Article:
After 28 years in the classroom, Angela Baylor is readying herself for new challenges as a reading specialist. A graduate student in the MA in Education program at Eastern Mennonite University, she now has some financial help to make her dream come true: She is the 2017 recipient of the Linda Heatwole Bland Literacy Scholarship.
Baylor taught third grade for 23 years, and then first grade for five, at W.H. Keister Elementary School in Harrisonburg. Along the way she supported her husband’s professional growth and parented three children who are now teenagers. With the help of the scholarship, Baylor’s own goals of earning a master’s degree and reading specialist endorsement — and working as a reading specialist at Keister — are about to become reality.
In her new role, Baylor will collaborate with other teachers at various grade levels to help struggling readers. Baylor says her nearly three decades in various classrooms help her see the bigger picture of reading development.
“When children are learning to read, they need different pieces of what we call a reader’s diet. My years in the first- and third-grade classrooms equip me to better understand what children need as they move through the emergent, beginning, transitional and intermediate reading stages,” she said.
Those decades also deepened her appreciation for her ongoing studies. “I bring a ton of experience to my coursework, so it all makes sense,” she said. “I feel like it’s very real.”
Administrators at Keister, including Principal Julie Zook and Assistant Principal Mark Miller, supported Baylor’s scholarship application.
Baylor is “highly respected,” “innovative,” and shows “incredible leadership,” Zook wrote. Miller added that Baylor is a “lifelong learner.”
Those qualities contribute to motivation for a teacher-student who as part of her coursework completed a 60-hour literacy practicum and in the coming year will undertake action research.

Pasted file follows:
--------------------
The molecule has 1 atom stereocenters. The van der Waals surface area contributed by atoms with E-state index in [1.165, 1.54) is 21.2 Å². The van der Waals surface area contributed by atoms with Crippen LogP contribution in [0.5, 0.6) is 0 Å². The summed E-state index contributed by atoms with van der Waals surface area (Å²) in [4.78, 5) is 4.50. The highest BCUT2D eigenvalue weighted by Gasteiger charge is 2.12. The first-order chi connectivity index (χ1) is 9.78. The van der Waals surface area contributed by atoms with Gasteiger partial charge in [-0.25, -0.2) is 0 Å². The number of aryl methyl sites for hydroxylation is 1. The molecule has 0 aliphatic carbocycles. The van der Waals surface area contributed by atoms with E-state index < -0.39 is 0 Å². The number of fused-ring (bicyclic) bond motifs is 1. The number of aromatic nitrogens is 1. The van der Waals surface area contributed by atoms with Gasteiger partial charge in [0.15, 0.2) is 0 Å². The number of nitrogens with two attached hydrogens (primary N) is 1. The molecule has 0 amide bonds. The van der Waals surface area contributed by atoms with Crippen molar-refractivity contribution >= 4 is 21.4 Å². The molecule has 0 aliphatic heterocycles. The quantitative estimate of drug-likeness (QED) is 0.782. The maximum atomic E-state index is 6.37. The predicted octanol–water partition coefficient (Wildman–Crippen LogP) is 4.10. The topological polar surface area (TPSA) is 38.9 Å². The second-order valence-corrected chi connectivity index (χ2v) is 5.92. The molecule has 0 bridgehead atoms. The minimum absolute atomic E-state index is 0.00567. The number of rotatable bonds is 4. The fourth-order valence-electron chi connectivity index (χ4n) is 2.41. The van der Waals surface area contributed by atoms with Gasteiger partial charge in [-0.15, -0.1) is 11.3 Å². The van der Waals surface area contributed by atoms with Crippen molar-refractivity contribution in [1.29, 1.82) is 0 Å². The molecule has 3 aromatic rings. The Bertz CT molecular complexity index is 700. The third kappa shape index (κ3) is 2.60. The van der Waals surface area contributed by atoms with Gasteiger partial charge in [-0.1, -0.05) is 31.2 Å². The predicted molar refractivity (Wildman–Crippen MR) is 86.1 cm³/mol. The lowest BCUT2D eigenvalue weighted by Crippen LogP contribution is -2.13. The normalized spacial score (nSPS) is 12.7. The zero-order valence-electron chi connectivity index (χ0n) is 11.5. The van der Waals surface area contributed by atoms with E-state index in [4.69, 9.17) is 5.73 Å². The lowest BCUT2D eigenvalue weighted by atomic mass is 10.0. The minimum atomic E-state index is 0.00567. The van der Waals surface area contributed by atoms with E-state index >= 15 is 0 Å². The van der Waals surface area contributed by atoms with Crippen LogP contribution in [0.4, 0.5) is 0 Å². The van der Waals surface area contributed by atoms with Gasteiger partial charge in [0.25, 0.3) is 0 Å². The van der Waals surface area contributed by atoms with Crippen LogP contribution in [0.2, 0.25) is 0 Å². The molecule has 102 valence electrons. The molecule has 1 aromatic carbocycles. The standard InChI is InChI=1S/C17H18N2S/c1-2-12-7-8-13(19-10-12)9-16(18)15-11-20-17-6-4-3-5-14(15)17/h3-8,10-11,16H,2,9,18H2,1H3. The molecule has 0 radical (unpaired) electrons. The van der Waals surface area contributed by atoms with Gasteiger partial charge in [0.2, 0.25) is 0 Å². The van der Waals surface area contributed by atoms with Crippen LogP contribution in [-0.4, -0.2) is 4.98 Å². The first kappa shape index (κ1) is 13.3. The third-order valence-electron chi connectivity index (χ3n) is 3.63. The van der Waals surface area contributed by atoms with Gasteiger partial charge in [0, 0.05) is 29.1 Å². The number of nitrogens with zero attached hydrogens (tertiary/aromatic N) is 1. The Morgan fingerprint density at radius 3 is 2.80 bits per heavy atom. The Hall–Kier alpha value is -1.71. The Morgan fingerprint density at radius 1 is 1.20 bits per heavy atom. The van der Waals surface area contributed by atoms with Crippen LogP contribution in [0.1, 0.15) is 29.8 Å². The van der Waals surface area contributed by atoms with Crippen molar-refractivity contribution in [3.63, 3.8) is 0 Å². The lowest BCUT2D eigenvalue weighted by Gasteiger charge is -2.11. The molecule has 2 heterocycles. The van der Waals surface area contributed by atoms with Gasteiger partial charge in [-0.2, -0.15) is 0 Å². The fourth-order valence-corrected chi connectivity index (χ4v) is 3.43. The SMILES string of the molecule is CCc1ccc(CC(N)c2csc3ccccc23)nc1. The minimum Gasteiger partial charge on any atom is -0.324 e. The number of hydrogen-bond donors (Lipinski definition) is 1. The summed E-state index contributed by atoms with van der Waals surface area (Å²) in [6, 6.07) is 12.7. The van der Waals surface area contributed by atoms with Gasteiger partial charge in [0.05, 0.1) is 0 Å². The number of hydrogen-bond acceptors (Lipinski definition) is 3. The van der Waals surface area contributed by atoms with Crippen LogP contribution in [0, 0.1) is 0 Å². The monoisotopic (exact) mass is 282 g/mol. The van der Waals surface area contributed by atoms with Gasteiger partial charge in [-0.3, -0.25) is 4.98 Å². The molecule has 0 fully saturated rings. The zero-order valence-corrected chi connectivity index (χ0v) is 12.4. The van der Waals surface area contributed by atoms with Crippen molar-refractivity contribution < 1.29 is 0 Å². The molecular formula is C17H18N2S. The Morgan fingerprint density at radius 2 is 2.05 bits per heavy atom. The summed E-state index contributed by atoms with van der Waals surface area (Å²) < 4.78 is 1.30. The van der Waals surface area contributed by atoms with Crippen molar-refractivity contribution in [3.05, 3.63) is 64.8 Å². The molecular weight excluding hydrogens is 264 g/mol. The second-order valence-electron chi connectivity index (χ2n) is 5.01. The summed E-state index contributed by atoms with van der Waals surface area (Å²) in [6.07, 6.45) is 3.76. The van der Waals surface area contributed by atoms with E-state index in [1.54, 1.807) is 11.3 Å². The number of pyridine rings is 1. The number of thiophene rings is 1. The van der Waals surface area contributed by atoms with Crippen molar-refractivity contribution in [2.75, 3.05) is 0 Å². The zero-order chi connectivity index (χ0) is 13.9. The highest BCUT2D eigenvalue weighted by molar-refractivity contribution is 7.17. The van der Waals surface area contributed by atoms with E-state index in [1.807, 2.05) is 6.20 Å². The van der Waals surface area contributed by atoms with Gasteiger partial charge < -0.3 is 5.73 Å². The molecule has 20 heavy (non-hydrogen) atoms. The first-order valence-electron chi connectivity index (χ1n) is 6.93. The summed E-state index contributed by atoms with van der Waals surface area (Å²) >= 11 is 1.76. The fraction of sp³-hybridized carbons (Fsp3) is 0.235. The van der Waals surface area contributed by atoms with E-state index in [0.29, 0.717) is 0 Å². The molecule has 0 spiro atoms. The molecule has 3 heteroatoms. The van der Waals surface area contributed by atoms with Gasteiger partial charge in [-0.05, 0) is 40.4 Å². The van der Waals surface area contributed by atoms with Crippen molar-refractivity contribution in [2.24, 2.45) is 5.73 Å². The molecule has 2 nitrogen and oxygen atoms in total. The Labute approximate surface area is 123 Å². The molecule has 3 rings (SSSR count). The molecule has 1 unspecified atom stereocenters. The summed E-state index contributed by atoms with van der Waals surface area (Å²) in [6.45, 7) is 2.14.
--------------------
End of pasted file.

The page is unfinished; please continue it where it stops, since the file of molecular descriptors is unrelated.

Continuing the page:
“The drive for ongoing professional learning and growth is essential for any teacher,” said Meg Sander, director of EMU’s MA in Education program, “but the experience brought by veteran teachers who rise to new challenges — as Angie is doing — can make them especially effective.”
“It’s a good thing to stretch yourself, no matter what your age,” Baylor said.
The Linda Heatwole Bland Literacy Scholarship is awarded annually to a local educator enrolled in graduate studies at EMU. A retired reading specialist and administrator, Bland says she learned to value literacy education and the benefits of professional connection while earning a degree in elementary education at EMU.
“I was especially thrilled when I learned that Angie Baylor was the recipient of the literacy scholarship,” Bland said, “because she was a teacher with whom I worked in Harrisonburg City Schools. She was an exemplary classroom teacher and will be a wonderful reading specialist and role model for other teachers in her school.”
After graduating in 1964, Bland taught in Ohio and West Virginia before returning to Virginia. She worked in Augusta, Shenandoah and Rockingham county schools, and joined Harrisonburg City Schools as a reading supervisor in 1986. She eventually led the division in establishing the English as a Second Language program and piloting the city’s dual-immersion programs until her retirement in 2002.